Watching The Story of Film on TCM Is Like Taking a Great College Survey Course in Your Own Living…

Reviews of the latest films.
Sept. 6 2013 6:13 PM

Look. Watch.

TCM’s The Story of Film event is like a great college survey course in your own living room.

Charlie Chaplin and Jackie Coogan in The Kid.
Charlie Chaplin and Jackie Coogan in The Kid, discussed in TCM's The Story of Film.

Courtesy of Charles Chaplin Productions/Image Entertainment

When you write about film for a living, there are so many new movies coming at you all the time that it’s near impossible to go back and fill in the gaps in your cinematic education (and all of us, with the possible exception of David Bordwell, have plenty of those). That’s one reason I’m so psyched about Turner Classic Movies’ plan to show The Story of Film, Irish film critic and documentarian Mark Cousins’ massive 15-part history of the art form, over the course of the next few months. Every Monday night through Dec. 9, they’ll show a new chapter of the series, followed by two nights of programming from the era that episode covers. (If you miss the Monday night showing, the same chapter of the doc will be shown again on Tuesday nights, at least through the end of October. The complete programming schedule is available here.)

The Story of Film, based on a 2004 book of the same title by Cousins, was released in 2011 and is also currently available in its entirety on Netflix. But it’s TCM’s beautifully chosen companion programming, which will feature 119 films discussed in the documentary (many of which might otherwise be difficult for viewers to find anywhere), that make this season-long rollout such an exciting cinematic event—the equivalent of a great college film survey course in your own living room. This week, the series kicked off with the first episode, covering the years from the invention of moving pictures in 1895 through the first full-length Hollywood feature, Cecil B. DeMille’s The Squaw Man, in 1918.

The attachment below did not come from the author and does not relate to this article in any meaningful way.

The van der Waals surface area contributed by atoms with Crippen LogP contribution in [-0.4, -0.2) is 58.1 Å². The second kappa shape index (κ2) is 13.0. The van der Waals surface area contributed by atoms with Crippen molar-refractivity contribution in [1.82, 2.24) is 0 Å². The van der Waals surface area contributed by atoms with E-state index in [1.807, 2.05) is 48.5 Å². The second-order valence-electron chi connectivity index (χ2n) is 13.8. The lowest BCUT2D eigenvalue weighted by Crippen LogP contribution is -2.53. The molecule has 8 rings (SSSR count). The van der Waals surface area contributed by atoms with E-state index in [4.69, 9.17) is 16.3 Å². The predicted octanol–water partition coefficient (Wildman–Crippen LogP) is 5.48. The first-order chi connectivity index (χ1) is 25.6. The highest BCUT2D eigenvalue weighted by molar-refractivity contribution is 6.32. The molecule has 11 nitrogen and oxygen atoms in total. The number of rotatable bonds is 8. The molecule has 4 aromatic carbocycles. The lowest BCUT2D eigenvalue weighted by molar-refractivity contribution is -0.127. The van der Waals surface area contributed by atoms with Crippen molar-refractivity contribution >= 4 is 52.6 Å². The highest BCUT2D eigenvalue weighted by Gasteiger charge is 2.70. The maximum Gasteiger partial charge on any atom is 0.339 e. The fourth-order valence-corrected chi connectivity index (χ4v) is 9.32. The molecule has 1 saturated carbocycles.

Though Cousins’ approach is scholarly (there’s a Roland Barthes name-check in the first episode), it’s anything but dry. He narrates the film himself (in a soft-spoken, upward-lilting brogue that’s a reminder of the pure pleasure of being told any story at all by an Irishman), and the relationship of his voiceover to the images on-screen is a far cry from the usual documentarian voice from on high. Rather, Cousins’ associations are personal, idiosyncratic, and sometimes startlingly lyrical; in the first episode, before embarking on a more or less chronological progression through the history of the medium, he takes time to riff on the image of a character staring down into the bubbles that form on the surface of a drink (a shot that recurs in films from Carol Reed’s Odd Man Out to Jean-Luc Godard’s Two or Three Things I Know About Her to Martin Scorsese’s Taxi Driver). Even after the more familiar, canonical approach to the material kicks in, there’s an intimacy to the project, as if the filmmaker were in a private screening room with us alone, eagerly pointing out the details he wants to make sure we don’t miss. “Look,” Cousins reminds the viewer as he digs up scenes from cinema history that even avid cinephiles may not be familiar with, like a magnificent semi-animated dream sequence from the 1914 Danish film The Mysterious X. "Watch."

Next week’s episode will cover the years from 1918 to 1928, and will be accompanied by two nights of programming of such silent classics as Robert Flaherty’s Nanook of the North, King Vidor’s The Crowd, F.W. Murnau’s Sunrise, and the four-hour restored version of Erich von Stroheim’s Greed. Future installments will focus on Hollywood genre filmmaking in the 1930s, post–World War II European art cinema, the international cinema of protest, and the 1990s advent of digital cinematography. It’s clear from his choices of what to focus on that one goal of Cousins’ enterprise is to rescue some of the forgotten pioneers of film history from obscurity. In the first episode, after revisiting the more canonical early silents of the Lumière brothers, Thomas Edison, and Georges Méliès, he spends some time on the inventive work of the turn-of-the-century French director Alice Guy-Blaché, interviewing a feminist film scholar about the contributions Guy-Blaché and other women made to the emerging art form. In a later installment, he makes a persuasive case that the most radical filmmaking of the ’60s and ’70s was happening neither in Hollywood nor in Europe, but in Senegal, in the works of postcolonial filmmakers like Ousmane Sembène and Djibril Diop Mambéty. Fear you’ll never be able to track down such cinematic obscurities? TCM has included both a selection of Guy-Blaché shorts and Sembène’s first feature, the 1966 drama Black Girl, in its programming lineup.

Do I really need to keep making the case for The Story of Film, or for the wondrous programmers at TCM, the closest thing our history-erasing culture has yet created to a popularly available cinémathèque américaine? To quote Mark Cousins’ gentle directive (though I can’t, alas, come close to impersonating the brogue): “Look. Watch.”

Dana Stevens is Slate's movie critic.

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